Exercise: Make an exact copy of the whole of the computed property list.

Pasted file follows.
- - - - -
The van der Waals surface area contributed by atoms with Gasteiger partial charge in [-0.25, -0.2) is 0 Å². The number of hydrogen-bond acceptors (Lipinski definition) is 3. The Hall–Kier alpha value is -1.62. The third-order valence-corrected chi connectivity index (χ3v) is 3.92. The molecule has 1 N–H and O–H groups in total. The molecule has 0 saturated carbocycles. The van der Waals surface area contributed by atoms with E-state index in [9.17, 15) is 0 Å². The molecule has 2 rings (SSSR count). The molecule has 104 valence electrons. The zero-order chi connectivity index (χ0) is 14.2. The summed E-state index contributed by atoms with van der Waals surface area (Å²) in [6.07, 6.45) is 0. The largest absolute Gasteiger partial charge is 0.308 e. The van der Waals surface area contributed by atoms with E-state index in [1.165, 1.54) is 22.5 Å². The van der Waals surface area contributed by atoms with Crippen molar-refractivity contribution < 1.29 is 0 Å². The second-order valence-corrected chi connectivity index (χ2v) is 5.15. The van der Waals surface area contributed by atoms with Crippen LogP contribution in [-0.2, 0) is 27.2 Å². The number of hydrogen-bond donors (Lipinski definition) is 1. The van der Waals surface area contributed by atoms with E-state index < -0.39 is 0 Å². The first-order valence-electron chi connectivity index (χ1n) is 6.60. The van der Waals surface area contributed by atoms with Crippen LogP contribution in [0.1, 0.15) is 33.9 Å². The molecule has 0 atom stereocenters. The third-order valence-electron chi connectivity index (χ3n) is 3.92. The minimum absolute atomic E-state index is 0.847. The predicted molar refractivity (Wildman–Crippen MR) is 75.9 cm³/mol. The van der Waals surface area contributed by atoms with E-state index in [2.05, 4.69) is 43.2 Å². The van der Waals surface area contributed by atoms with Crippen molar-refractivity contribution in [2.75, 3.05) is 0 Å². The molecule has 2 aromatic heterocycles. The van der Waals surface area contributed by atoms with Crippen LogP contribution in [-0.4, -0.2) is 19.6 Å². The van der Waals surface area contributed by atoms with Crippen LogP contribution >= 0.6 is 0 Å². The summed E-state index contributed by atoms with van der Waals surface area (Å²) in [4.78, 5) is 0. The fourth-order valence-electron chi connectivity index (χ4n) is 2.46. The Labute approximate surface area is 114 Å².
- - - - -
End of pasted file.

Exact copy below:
The van der Waals surface area contributed by atoms with Gasteiger partial charge in [-0.25, -0.2) is 0 Å². The number of hydrogen-bond acceptors (Lipinski definition) is 3. The Hall–Kier alpha value is -1.62. The third-order valence-corrected chi connectivity index (χ3v) is 3.92. The molecule has 1 N–H and O–H groups in total. The molecule has 0 saturated carbocycles. The van der Waals surface area contributed by atoms with E-state index in [9.17, 15) is 0 Å². The molecule has 2 rings (SSSR count). The molecule has 104 valence electrons. The zero-order chi connectivity index (χ0) is 14.2. The summed E-state index contributed by atoms with van der Waals surface area (Å²) in [6.07, 6.45) is 0. The largest absolute Gasteiger partial charge is 0.308 e. The van der Waals surface area contributed by atoms with E-state index in [1.165, 1.54) is 22.5 Å². The van der Waals surface area contributed by atoms with Crippen molar-refractivity contribution < 1.29 is 0 Å². The second-order valence-corrected chi connectivity index (χ2v) is 5.15. The van der Waals surface area contributed by atoms with Crippen LogP contribution in [-0.2, 0) is 27.2 Å². The number of hydrogen-bond donors (Lipinski definition) is 1. The van der Waals surface area contributed by atoms with E-state index < -0.39 is 0 Å². The first-order valence-electron chi connectivity index (χ1n) is 6.60. The van der Waals surface area contributed by atoms with Crippen LogP contribution in [0.1, 0.15) is 33.9 Å². The molecule has 0 atom stereocenters. The third-order valence-electron chi connectivity index (χ3n) is 3.92. The minimum absolute atomic E-state index is 0.847. The predicted molar refractivity (Wildman–Crippen MR) is 75.9 cm³/mol. The van der Waals surface area contributed by atoms with E-state index in [2.05, 4.69) is 43.2 Å². The van der Waals surface area contributed by atoms with Crippen molar-refractivity contribution in [2.75, 3.05) is 0 Å². The molecule has 2 aromatic heterocycles. The van der Waals surface area contributed by atoms with Crippen LogP contribution in [-0.4, -0.2) is 19.6 Å². The van der Waals surface area contributed by atoms with Crippen LogP contribution >= 0.6 is 0 Å². The summed E-state index contributed by atoms with van der Waals surface area (Å²) in [4.78, 5) is 0. The fourth-order valence-electron chi connectivity index (χ4n) is 2.46. The Labute approximate surface area is 114 Å².